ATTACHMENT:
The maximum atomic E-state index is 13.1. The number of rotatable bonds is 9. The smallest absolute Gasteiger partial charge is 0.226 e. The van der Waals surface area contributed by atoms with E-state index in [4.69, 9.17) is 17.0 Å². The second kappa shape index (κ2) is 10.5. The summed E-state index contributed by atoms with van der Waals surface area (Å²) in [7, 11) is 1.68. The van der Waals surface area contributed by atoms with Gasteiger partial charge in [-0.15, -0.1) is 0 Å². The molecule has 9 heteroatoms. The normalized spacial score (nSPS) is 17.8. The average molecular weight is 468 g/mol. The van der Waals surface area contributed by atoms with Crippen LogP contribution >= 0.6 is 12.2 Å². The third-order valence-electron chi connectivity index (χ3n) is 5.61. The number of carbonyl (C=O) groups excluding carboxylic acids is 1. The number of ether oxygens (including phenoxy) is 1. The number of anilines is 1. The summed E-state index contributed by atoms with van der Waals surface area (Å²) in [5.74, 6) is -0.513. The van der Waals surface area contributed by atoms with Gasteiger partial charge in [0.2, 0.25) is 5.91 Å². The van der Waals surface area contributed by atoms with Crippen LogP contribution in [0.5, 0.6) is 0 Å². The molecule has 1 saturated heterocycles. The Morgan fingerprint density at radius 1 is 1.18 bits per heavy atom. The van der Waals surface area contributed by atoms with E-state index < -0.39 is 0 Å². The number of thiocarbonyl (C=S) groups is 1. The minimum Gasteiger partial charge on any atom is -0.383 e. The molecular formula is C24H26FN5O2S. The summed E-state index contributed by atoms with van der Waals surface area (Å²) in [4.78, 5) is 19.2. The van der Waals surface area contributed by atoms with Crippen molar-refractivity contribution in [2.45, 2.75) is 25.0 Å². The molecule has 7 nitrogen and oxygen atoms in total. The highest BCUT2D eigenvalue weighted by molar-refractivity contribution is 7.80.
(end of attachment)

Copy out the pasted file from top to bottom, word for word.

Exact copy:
The maximum atomic E-state index is 13.1. The number of rotatable bonds is 9. The smallest absolute Gasteiger partial charge is 0.226 e. The van der Waals surface area contributed by atoms with E-state index in [4.69, 9.17) is 17.0 Å². The second kappa shape index (κ2) is 10.5. The summed E-state index contributed by atoms with van der Waals surface area (Å²) in [7, 11) is 1.68. The van der Waals surface area contributed by atoms with Gasteiger partial charge in [-0.15, -0.1) is 0 Å². The molecule has 9 heteroatoms. The normalized spacial score (nSPS) is 17.8. The average molecular weight is 468 g/mol. The van der Waals surface area contributed by atoms with Crippen LogP contribution >= 0.6 is 12.2 Å². The third-order valence-electron chi connectivity index (χ3n) is 5.61. The number of carbonyl (C=O) groups excluding carboxylic acids is 1. The number of ether oxygens (including phenoxy) is 1. The number of anilines is 1. The summed E-state index contributed by atoms with van der Waals surface area (Å²) in [5.74, 6) is -0.513. The van der Waals surface area contributed by atoms with Gasteiger partial charge in [0.2, 0.25) is 5.91 Å². The van der Waals surface area contributed by atoms with Crippen LogP contribution in [0.5, 0.6) is 0 Å². The molecule has 1 saturated heterocycles. The Morgan fingerprint density at radius 1 is 1.18 bits per heavy atom. The van der Waals surface area contributed by atoms with E-state index < -0.39 is 0 Å². The number of thiocarbonyl (C=S) groups is 1. The minimum Gasteiger partial charge on any atom is -0.383 e. The molecular formula is C24H26FN5O2S. The summed E-state index contributed by atoms with van der Waals surface area (Å²) in [4.78, 5) is 19.2. The van der Waals surface area contributed by atoms with Crippen molar-refractivity contribution in [2.45, 2.75) is 25.0 Å². The molecule has 7 nitrogen and oxygen atoms in total. The highest BCUT2D eigenvalue weighted by molar-refractivity contribution is 7.80.